We did it! Actually YOU DID IT!!!
There really aren’t words that can describe the past few weeks, but the best place to start would be gratitude. We had a big goal to hit the $400k needed to cover the initial payment in June on this road to realizing a trial for Joseph, and because of your generosity, partnership and faith we made it to that milestone. Every single donation helped, every single effort to share our story mattered. Thank you.
We did learn a few things about what you need to know:
1.Can we save Joseph?
Yes! Joseph will be part of a clinical trial at UTSW and Children’s hospital in Dallas. If successful the progression of his disease will stop. This potential has been demonstrated in other trials in the past.
2. What happens after gene therapy?
Gene therapy buys us time to see the cure that many teams around the world are working to realize. Dr. Minassian at UTSW has been part of this process before for a disease called Lafora – and he is delivering a treatment to market for that disease in 2018. Because of this, and feedback from other families who have reached similar goals, we know that if treated through the gene therapy trial, Joseph has a chance at leading a great life.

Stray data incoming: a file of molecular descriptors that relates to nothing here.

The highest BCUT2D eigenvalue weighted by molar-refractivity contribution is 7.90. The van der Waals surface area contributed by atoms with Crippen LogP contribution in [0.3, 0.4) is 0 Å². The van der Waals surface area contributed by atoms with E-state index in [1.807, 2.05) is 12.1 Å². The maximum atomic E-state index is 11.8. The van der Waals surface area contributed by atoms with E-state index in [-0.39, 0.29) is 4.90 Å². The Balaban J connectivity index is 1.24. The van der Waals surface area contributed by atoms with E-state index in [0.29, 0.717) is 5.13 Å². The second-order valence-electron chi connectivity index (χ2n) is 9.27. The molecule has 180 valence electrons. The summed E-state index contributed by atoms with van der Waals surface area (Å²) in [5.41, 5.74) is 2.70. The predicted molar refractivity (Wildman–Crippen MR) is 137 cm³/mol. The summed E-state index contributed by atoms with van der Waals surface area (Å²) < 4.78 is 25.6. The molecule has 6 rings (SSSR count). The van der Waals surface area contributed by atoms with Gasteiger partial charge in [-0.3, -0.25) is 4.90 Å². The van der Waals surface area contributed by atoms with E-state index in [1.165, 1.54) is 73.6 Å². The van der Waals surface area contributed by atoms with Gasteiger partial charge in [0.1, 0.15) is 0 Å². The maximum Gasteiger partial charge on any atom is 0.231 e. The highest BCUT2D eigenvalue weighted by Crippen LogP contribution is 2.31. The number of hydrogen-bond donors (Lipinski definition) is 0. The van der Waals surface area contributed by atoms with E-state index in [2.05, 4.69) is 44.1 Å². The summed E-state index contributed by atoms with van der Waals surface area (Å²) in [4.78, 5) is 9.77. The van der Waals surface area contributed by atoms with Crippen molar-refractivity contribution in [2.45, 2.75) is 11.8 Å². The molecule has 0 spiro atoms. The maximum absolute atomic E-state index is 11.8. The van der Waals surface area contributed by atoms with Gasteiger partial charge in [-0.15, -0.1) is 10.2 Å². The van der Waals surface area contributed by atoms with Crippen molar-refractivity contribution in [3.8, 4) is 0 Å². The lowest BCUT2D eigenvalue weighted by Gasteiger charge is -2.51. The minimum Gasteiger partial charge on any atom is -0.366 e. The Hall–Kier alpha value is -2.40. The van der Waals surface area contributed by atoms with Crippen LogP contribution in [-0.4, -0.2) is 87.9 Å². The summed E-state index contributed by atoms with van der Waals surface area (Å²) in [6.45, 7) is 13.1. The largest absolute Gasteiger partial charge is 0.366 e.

3. Why do you have to pay for this?
Joseph’s form of Batten is very rare and phase I trials do not get covered by insurance. Unless a larger population is affected, it is difficult to find sponsorship. We have to get the initial funding independently in order to realize this trial, but thanks to the partnership with UTSW and Children’s Health, we aren’t in this process alone.
4. What are the financial goals for this trial?
We need to fund the vector development for this trial – this is roughly $1.2M, by fall of 2017. There are several milestones in the path to a clinical trial including the vector (dose), toxicology and the clinical trial itself. We are working with UTSW and Children’s to make the work done for Joseph’s trial benefit many children in the future.
5. Will others benefit from this trial?
Yes. The outcome of this trial will help to establish a data set that could be used for other forms of Batten and to further research in other neurodegenerative diseases like Alzheimer’s, Parkinsons, and epilepsy. Cures for rare-disease are built upon data sourced through clinical trials like this one. UTSW and Children’s are working on a collaborative data model which will expedite the path to ending rare neurodegenerative diseases worldwide.
We do have a long way to go, and our next goal is now $800k by fall of 2017 – with you on our team we will make this happen, and do our part to continue this work to end rare-disease.